Workshops for subject-specific teachers’ training: A case study for teaching cancer biology


  • Lauren Pecorino University of Greenwich
  • Richard Grose Barts Cancer Institute - a CR-UK Centre of Excellence Queen Mary University of London John Vane Science Centre, Charterhouse Square, London EC1M 6BQ
  • Pinar Uysal-Onganer Dept of Biomedical Sciences University of Westminster London



Cancer Biology, university teaching, subject-specific teacher training, Higher Education Academy


Teachers’ training in higher education institutions widely serves general purposes. However, recent dialogues and research highlight the importance of teachers’ deep understanding of the material being taught and the ways students think about the content as critical components of great teaching. We explored the novelty of providing a one-day workshop entitled, ‘Effective strategies for teaching cancer biology’. The Biochemical Society supported the event and marketed it throughout the UK – not with any targeted level of university teaching experience and attendees therefore ranged from those who had never taught to those at the level of Senior Fellow of the Higher Education Academy. The day included various short talks, the sharing of good practice and the opportunity to experience a demonstration lesson as a student. Twelve out of thirteen who provided feedback had not received previous subject-specific teacher-training. Half of the attendees gave feedback with the highest score out of five, having found the event ‘very valuable’. This experience suggests that subject-specific training may be beneficial and applicable to other subject areas.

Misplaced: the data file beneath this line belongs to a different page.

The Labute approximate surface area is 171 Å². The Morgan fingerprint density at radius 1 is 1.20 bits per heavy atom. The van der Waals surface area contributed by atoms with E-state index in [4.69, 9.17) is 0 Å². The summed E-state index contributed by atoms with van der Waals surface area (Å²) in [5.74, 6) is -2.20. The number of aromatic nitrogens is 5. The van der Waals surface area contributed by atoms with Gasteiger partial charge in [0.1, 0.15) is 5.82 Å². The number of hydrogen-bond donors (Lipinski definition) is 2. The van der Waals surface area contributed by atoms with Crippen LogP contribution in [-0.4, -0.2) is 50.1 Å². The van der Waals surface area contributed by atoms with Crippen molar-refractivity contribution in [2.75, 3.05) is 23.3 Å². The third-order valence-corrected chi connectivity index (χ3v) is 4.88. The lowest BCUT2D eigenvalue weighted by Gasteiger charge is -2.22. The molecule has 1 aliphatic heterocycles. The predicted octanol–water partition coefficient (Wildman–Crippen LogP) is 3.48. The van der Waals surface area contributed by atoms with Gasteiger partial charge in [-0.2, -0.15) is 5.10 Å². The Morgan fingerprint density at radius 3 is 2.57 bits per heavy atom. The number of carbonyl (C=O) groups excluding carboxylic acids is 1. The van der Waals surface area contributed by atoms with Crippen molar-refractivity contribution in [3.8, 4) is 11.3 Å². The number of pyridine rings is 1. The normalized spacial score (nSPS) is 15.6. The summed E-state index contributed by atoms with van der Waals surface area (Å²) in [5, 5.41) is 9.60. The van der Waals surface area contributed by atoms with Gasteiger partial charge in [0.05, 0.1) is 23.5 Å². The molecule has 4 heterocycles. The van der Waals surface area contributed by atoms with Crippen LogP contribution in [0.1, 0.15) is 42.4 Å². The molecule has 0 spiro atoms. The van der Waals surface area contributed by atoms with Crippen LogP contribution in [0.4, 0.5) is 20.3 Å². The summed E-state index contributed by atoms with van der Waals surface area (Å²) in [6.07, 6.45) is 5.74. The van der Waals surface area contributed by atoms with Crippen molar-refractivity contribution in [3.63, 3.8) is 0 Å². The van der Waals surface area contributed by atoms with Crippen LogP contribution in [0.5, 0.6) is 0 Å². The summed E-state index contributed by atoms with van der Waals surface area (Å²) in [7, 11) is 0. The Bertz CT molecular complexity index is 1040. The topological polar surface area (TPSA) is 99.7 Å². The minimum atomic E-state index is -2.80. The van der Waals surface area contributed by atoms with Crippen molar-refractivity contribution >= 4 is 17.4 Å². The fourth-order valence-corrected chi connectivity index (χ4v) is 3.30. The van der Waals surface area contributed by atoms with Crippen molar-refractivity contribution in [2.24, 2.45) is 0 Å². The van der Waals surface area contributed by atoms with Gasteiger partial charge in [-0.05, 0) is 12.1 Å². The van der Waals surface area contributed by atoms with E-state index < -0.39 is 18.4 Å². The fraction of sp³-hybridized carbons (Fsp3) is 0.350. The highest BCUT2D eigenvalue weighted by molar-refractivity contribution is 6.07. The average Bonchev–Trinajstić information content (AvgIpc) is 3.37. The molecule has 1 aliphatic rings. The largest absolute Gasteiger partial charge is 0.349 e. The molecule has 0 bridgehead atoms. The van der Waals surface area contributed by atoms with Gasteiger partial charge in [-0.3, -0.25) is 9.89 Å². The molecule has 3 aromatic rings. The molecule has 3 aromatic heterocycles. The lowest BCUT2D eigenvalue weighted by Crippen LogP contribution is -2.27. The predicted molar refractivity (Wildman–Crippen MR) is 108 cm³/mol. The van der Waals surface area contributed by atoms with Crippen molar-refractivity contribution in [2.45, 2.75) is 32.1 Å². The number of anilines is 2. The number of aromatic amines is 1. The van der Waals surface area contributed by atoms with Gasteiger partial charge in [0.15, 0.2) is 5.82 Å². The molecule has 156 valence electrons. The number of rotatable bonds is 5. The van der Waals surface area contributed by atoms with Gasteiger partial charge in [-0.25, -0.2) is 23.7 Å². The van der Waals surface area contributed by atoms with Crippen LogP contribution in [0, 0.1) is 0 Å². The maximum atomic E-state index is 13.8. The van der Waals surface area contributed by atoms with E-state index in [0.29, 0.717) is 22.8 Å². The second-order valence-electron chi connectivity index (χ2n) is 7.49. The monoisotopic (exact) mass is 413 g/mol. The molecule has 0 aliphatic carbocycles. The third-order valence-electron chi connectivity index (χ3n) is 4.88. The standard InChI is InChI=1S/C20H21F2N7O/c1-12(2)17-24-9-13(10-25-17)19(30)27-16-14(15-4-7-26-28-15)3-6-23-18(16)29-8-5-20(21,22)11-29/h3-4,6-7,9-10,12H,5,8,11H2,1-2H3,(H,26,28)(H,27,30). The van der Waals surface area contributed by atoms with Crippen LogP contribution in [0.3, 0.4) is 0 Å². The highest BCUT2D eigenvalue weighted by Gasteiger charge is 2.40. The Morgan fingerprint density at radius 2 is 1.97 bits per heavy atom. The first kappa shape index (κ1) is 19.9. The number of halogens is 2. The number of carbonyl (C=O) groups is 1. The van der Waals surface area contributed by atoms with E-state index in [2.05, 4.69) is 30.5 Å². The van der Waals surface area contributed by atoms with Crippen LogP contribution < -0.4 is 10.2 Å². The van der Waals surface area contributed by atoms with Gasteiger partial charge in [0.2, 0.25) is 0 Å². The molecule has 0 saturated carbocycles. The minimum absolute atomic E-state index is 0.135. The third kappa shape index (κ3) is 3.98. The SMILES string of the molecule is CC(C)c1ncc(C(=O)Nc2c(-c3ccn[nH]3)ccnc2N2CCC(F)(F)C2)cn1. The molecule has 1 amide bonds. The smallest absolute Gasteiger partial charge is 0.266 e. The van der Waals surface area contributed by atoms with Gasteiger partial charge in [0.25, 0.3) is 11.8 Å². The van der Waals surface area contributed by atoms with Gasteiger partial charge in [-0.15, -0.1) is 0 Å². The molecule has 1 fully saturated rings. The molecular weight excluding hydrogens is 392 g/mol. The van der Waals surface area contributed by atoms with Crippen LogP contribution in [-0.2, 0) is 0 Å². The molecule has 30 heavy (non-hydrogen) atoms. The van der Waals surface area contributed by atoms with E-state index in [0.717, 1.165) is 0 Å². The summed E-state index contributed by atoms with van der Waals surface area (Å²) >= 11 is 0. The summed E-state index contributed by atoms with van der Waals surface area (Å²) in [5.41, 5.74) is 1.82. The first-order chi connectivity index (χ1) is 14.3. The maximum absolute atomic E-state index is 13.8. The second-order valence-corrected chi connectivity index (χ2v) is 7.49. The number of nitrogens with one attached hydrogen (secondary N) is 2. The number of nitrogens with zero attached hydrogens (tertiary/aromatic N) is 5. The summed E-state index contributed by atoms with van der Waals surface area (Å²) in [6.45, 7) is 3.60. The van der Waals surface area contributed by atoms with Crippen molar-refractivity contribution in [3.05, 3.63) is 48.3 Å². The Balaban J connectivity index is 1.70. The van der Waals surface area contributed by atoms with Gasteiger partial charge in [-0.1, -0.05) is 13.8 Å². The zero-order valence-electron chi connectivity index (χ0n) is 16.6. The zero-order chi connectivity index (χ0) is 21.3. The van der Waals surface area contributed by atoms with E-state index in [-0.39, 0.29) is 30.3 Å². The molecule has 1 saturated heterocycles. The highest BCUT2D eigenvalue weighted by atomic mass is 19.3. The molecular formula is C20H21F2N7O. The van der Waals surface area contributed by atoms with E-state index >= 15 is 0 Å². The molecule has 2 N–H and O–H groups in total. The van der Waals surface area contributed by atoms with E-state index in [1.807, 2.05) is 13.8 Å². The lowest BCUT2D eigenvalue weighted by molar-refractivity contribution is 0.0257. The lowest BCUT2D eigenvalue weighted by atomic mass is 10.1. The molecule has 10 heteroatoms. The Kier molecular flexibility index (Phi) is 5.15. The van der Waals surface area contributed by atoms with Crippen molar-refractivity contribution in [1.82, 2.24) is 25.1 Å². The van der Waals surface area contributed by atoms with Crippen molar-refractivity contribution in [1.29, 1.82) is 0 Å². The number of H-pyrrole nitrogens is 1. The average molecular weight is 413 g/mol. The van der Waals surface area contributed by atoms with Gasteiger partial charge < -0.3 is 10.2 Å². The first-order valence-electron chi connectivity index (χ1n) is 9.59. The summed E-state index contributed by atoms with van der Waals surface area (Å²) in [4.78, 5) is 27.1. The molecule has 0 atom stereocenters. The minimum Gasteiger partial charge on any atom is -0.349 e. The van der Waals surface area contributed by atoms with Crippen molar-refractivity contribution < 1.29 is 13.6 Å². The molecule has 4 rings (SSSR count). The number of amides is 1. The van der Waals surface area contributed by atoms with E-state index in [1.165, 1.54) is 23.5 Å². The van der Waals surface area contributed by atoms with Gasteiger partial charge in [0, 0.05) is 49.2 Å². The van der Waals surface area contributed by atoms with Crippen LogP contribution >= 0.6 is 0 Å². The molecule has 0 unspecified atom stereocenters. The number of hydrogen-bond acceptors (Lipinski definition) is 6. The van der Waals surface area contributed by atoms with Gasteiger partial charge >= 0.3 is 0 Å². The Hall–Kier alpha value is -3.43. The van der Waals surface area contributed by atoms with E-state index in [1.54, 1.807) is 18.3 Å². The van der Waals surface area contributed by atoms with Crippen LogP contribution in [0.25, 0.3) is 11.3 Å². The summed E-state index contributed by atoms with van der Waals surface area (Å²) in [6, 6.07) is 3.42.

Author Biography

Lauren Pecorino, University of Greenwich

Department of Life and Sports Science


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